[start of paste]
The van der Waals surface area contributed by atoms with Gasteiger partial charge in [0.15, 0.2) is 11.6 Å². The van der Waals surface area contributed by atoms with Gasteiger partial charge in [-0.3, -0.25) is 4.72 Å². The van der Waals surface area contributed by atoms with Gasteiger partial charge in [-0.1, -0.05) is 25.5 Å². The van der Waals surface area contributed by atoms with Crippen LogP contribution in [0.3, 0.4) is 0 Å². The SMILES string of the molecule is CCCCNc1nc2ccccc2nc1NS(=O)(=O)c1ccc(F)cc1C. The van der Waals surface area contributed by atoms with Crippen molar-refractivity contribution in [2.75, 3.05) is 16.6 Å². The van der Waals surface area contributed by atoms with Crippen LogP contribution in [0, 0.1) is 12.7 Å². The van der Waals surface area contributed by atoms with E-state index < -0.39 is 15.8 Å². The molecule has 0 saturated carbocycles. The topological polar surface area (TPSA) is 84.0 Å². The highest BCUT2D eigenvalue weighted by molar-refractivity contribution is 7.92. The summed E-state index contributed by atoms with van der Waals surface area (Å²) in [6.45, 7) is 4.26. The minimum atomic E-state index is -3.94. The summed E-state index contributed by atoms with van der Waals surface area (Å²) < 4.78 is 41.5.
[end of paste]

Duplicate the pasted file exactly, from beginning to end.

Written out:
The van der Waals surface area contributed by atoms with Gasteiger partial charge in [0.15, 0.2) is 11.6 Å². The van der Waals surface area contributed by atoms with Gasteiger partial charge in [-0.3, -0.25) is 4.72 Å². The van der Waals surface area contributed by atoms with Gasteiger partial charge in [-0.1, -0.05) is 25.5 Å². The van der Waals surface area contributed by atoms with Crippen LogP contribution in [0.3, 0.4) is 0 Å². The SMILES string of the molecule is CCCCNc1nc2ccccc2nc1NS(=O)(=O)c1ccc(F)cc1C. The van der Waals surface area contributed by atoms with Crippen molar-refractivity contribution in [2.75, 3.05) is 16.6 Å². The van der Waals surface area contributed by atoms with Crippen LogP contribution in [0, 0.1) is 12.7 Å². The van der Waals surface area contributed by atoms with E-state index < -0.39 is 15.8 Å². The molecule has 0 saturated carbocycles. The topological polar surface area (TPSA) is 84.0 Å². The highest BCUT2D eigenvalue weighted by molar-refractivity contribution is 7.92. The summed E-state index contributed by atoms with van der Waals surface area (Å²) in [6.45, 7) is 4.26. The minimum atomic E-state index is -3.94. The summed E-state index contributed by atoms with van der Waals surface area (Å²) < 4.78 is 41.5.